How Virtual Reality is Changing Medicine
Jesse Levine was born with a congenital heart defect where the valves in her heart were reversed. It’s a serious medical condition—she has had a pacemaker since she was two years old—that has required constant monitoring from doctors as she’s grown older. Like most parents, her father Steve wanted to learn all he could about her condition. But unlike most parents, Steve Levine has spent years developing solutions that could help doctors treat patients like his daughter.
“Being a lifelong patient you realize that a lot of people don’t have a lot of involvement in their medical care,” Jesse explains, “My dad got really involved and the doctors opened up to him because he’s an engineer.”
Steve has worked for years at Dassault Systèmes, helping companies model real-world scenarios inside the computer.
“Everyone sees cars being crashed on TV and they see crash dummies,” Steve explains, “And there’s an assumption that when automotive companies build cars, they build prototypes and they put the dummies in, see what happens and then they tweak the design. And they used to do that years ago. But now they do that all on the computer because we can actually simulate exactly what happens to the car down to the smallest rivet on the computer. Because we understand the detailed physics of what happens.”
After years of helping companies model countless scenarios to deliver better products, Steve began to wonder if the same could be done for the human body. Steve’s insight was a simple, but profound one: the human body is just a more complicated machine of which we explore different parts. So why can’t we create a virtual heart?
“As an engineer, we take things apart,” Steve explains matter-of-factly. “With the human body, we didn’t build it, but there’s no reason we can’t understand it. We just need a different set of tools.” The result of that idea became the Dassault Systèmes Living Heart Project, where Steve now serves as the Executive Director. Their team collaborated with doctors and scientists from around the country to create a generic virtual heart.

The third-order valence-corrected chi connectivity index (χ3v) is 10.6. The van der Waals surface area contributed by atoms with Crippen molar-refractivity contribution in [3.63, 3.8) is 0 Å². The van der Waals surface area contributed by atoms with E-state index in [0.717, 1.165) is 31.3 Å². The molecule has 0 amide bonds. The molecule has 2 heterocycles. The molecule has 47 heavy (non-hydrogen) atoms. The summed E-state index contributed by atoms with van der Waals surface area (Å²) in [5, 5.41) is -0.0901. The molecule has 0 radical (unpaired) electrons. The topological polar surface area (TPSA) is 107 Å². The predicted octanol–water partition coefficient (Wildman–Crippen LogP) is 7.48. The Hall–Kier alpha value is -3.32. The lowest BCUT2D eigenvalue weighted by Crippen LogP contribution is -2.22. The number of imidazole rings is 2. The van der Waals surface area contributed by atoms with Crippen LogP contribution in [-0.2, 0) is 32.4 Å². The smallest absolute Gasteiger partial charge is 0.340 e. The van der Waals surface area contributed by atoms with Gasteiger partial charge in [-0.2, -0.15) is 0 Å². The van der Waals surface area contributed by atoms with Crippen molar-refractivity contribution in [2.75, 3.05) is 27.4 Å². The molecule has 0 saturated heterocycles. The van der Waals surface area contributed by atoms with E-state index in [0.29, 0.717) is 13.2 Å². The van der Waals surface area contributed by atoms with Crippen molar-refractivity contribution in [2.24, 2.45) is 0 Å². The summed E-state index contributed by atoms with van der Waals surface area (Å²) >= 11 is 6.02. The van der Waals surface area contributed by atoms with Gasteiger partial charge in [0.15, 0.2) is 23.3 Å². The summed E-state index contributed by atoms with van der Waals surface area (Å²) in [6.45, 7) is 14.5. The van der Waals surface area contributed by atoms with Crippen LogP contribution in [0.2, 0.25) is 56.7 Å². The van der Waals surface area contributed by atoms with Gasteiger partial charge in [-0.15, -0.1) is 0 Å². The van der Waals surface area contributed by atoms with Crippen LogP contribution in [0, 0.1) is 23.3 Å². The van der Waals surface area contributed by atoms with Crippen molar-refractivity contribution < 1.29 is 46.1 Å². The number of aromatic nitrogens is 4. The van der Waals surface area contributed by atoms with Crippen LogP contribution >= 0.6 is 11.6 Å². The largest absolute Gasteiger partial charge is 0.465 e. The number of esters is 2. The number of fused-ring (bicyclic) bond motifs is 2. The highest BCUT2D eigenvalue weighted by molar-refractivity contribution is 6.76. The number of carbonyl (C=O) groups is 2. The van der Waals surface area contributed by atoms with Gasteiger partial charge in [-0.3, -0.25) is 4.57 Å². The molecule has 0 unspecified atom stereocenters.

Touring the facility is like stepping into an episode of The Magic School Bus. By slipping on a pair of VR goggles, visitors can be transported inside a realistic model of a human heart.
And while there are plenty of applications for a generic heart, researchers hope that one day they might be able to create virtual clones of your specific organs, allowing doctors to model how a disease might progress or which treatment might have the best chance of success.
It’s an interesting moment for virtual reality. As virtual and augmented reality continue to develop and find mainstream acceptance, the popular use cases are often games and entertainment. But as the Living Heart project shows, there is a steady emergence of medical technologies that use virtual reality to heal people.
Helping Paraplegics Learn to Walk Again
A study from the Walk Again Project (WAP) showed that virtual reality could help paraplegics regain sensation and eventually limited motor function in their legs.
Participants first learned to control the legs of a virtual avatar. Researchers recorded their brain waves as they walked around the virtual environment to learn how their thoughts translated into movement. Participants were then put into an exoskeleton suit. As they thought about walking, the suit would read their brain waves and begin moving the subject’s legs. Impressive by itself, the researchers were shocked to discover that every participant was able to “feel sensation again in the pelvic region and lower limbs, and also learned to control some of their muscles, their bladder and bowel function for the first time in many years.”